10. Turkle, S. (2012). Alone together: Why we expect more from technology and less from each other. New York, NY: Basic Books.

Appendix A: Survey Questions and Responses

  1. Do you own a smartphone or tablet?

    a. Yes (100%)

    b. No (0%)

  2. How frequently do you use your cellphone or tablet per day

    a. 0-2 hours (6%)

    b. 2-4 hours (34%)

    c. 4-6 hours (32%)

    d. 6-8 hours (10%)

    e. more than 8 hours (18%)

  3. How frequently do you bring your phone or tablet with you when leaving the house?

    a. Always (97%)

    b. Sometimes (2%)

    c. Rarely (1%)

    d. Never (0%)

  4. How often do you use your smartphone or tablet while hanging out with friends or while spending time with family?

    a. Always (18%)

    b. Sometimes (74%)

    c. Rarely (8%)

    d. Never (0%)

  5. It bothers me when my friends or family use technology while spending time with me

    a. Strongly agree (21%)

    b. Agree (53%)

    c. Neither agree nor disagree (20%)

    d. Disagree (6%)

    e. Strongly disagree (0%)

  6. I communicate more frequently with friends and family via technology than I do in person

    a. Strongly agree (5%)

    b. Agree (41%)

    c. Neither agree nor disagree (27%)

    d. Disagree (24%)

    e. Strongly disagree (2%)

  7. I think that the presence of technology while spending time with others affects face-to-face interpersonal communication negatively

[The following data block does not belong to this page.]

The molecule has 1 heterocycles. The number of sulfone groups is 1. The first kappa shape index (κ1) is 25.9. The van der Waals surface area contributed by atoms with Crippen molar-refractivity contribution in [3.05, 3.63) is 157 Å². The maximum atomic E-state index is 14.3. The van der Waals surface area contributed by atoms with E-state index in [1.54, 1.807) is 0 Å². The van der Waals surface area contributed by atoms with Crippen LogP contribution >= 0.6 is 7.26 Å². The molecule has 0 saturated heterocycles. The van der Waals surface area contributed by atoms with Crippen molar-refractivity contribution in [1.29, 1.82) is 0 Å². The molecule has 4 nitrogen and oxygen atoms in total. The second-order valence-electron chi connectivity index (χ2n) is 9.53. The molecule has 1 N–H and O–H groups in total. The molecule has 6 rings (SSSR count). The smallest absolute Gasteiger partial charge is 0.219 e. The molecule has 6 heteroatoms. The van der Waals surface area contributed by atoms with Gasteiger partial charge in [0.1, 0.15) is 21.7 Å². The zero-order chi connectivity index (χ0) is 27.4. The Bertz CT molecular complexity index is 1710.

a. Strongly agree (38%)

    b. Agree (54%)

    c. Neither agree nor disagree (7%)

    d. Disagree (1%)

    e. Strongly disagree (0%)

  8. I notice a degradation in the quality of my conversations with others when technology is present or being used

    a. Strongly agree (31%)

    b. Agree (58%)

    c. Neither agree nor disagree (6%)

    d. Disagree (5%)

    e. Strongly disagree (0%)

  9. Do you have any comments regarding technology use and face-to-face communication?
  10. What year are you at Elon?

    a. first (0%)

    b. second (17%)

    c. third (20%)

    d. fourth (61%)

    e. fifth (2%)

  11. What is your gender?

    a. male (10%)

    b. female (89%)

    c. other (1%)

Appendix B: Field Observations

Notes: Alamance represents observations in front of the Alamance Fountain between 12:10-12:25 p.m. on Nov. 11, 2014; Moseley represents observations on the patio in front of the Moseley Center between 2:05- 2:20 p.m. on Nov. 11, 2014; Lakeside represents observations inside of Lakeside Dining Hall between 12:10- 12:25 p.m. on Nov. 13, 2014; McEwen represents observations on the patio in front of McEwen Dining Hall between 2:05-2:20 p.m. on Nov. 13, 2014. Texting/Holding (Alone) represents the individuals observed who were either texting or holding their phones while alone; Talking/Listening (Alone) represents the individuals observed who were involved in a phone conversation or listening to music with headphones while alone; No technology (With others) represents the individuals observed who were with other people and not using technology; Using technology (With others) represents the individuals observed who were either talking on the phone, texting, or using a computer or tablet while with others; No technology (Alone) represents the individuals observed who were not using technology while alone.